Cast From Bells
McGill-Queen's University Press
Bells symbolize human beings in various ways: they have lips and tongues and bellies, they sing, and they sound when struck. Hancock uses the bells of Europe as metaphors for a troubled relationship, which creates a problem of proportion: war in Europe and a faltering love are not perfectly congruent. The poet effectively conveys reconciliation and renewal, however, by describing the transformation of munitions back into bells at the end of the war. This is a brilliant conceit, adding one stage to the Biblical formula: ploughshares beaten into swords, swords turned back to ploughshares. In place of titles, the poems are headed with rather phallic bullets or shells, and these perhaps anticipate the transformation of destruction into fecundity.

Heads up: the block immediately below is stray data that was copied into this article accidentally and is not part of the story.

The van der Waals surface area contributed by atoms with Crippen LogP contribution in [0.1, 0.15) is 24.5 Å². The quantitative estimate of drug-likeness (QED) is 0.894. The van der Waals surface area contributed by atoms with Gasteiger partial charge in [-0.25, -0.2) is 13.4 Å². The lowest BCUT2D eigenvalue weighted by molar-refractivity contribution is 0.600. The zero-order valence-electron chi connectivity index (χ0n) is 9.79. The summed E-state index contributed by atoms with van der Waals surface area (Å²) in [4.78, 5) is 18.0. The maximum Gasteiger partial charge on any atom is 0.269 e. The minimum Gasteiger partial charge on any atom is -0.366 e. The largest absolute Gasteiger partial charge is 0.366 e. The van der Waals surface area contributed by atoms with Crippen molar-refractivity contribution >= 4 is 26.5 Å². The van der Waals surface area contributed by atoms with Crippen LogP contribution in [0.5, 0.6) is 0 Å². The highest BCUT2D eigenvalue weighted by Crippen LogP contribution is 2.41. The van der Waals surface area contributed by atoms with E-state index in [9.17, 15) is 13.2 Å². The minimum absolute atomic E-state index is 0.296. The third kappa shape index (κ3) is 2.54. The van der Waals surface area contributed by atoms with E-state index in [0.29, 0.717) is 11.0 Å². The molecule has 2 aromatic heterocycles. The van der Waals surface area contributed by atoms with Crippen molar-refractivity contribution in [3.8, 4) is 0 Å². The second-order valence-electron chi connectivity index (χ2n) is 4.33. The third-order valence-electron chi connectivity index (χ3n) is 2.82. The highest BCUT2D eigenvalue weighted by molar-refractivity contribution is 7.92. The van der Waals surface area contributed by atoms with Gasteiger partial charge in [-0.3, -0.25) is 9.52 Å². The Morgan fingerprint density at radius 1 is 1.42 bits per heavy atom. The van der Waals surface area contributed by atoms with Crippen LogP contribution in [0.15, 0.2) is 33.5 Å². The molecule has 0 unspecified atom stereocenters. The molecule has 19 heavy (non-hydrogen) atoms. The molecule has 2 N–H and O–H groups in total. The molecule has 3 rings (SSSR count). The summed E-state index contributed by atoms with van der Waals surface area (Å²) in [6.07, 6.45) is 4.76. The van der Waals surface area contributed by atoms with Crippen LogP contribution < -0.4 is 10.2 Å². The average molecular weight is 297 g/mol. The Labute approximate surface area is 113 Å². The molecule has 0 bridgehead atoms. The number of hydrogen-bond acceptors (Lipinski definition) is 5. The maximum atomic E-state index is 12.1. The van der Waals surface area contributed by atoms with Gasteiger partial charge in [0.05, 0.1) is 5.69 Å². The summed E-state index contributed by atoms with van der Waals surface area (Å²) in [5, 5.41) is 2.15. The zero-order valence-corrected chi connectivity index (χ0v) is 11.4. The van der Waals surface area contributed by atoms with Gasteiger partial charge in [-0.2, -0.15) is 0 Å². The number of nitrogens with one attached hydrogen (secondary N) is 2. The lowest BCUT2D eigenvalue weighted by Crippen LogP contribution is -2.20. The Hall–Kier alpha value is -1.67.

One of the best poems has no bell imagery at all but uses the blind dolphins of the Ganges as a way of talking about the awkward dealings of people with each other: the dolphins rely on sonar in their tentative relations with each other. This poem and several others make it clear that Hancock is not just a poet who hit on a lucky formula through the story of the bells of Europe: she has metaphorical reach of her own. The formal variety of the book and the richness of the language make this a strong collection. She can spread lines in patterns over a page; she can also write a good sonnet. mRb